author = "Vincent Careau and Patrick Bergeron and Dany Garant and Denis R{\'e}ale and Speakman, {John R.} and Humphries, {Murray M.}",
note = "We thank all field assistants who have helped to collect the data presented in this paper, D. Munro for coordination work, R. Morin for respirometry work, M. Landry-Cuerrier for help in the field with the DLW method, and P. Thompson and P. Redman for isotope analysis. We thank M. Chappell, J. Arendt, R. Nespolo, and an anonymous reviewer for insightful comments on previous drafts. This research was supported by a Qu{\'e}bec FQRNT team grant, NSERC discovery grants to DR, DG, and MMH, and NSERC doctoral scholarships to VC and PB. The costs of the DLW analyses were covered by a NSERC discovery grant to Donald W. Thomas.",
year = "2013",
month = "1",
doi = "10.1007/s00442-012-2385-x",
language = "English",
volume = "171",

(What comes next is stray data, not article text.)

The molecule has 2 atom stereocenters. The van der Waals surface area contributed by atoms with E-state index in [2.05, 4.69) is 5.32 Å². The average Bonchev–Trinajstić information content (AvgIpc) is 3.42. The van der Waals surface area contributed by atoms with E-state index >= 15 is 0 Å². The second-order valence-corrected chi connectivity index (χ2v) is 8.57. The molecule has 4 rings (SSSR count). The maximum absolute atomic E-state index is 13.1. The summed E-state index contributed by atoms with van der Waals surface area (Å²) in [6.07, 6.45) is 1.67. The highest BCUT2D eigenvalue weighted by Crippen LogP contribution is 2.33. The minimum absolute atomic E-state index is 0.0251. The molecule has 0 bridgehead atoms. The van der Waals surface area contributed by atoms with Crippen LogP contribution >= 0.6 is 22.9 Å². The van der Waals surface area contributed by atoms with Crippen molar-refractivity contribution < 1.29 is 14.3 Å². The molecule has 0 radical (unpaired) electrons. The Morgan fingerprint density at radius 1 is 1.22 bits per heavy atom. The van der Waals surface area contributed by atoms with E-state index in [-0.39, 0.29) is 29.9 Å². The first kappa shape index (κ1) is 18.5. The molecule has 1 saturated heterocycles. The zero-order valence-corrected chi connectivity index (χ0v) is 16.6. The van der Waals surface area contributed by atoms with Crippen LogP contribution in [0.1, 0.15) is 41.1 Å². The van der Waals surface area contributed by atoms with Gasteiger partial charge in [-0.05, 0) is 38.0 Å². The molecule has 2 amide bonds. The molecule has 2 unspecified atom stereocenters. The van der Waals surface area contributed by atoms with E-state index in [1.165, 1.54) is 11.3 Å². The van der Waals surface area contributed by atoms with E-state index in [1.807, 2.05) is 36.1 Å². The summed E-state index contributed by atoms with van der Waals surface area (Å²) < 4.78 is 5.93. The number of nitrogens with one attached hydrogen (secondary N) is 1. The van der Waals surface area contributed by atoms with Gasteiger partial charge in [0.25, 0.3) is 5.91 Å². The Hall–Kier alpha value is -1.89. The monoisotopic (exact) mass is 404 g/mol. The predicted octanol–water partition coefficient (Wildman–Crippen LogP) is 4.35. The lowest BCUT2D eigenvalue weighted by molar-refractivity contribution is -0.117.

pages = "11--23",
journal = "Oecologia",
issn = "0029-8549",
publisher = "Springer",
number = "1",

}

TY - JOUR

T1 - The energetic and survival costs of growth in free-ranging chipmunks

AU - Careau, Vincent

AU - Bergeron, Patrick

AU - Garant, Dany

AU - Réale, Denis

AU - Speakman, John R.

AU - Humphries, Murray M.

N1 - We thank all field assistants who have helped to collect the data presented in this paper, D. Munro for coordination work, R. Morin for respirometry work, M. Landry-Cuerrier for help in the field with the DLW method, and P. Thompson and P. Redman for isotope analysis. We thank M. Chappell, J. Arendt, R. Nespolo, and an anonymous reviewer for insightful comments on previous drafts. This research was supported by a Québec FQRNT team grant, NSERC discovery grants to DR, DG, and MMH, and NSERC doctoral scholarships to VC and PB. The costs of the DLW analyses were covered by a NSERC discovery grant to Donald W. Thomas.

PY - 2013/1

Y1 - 2013/1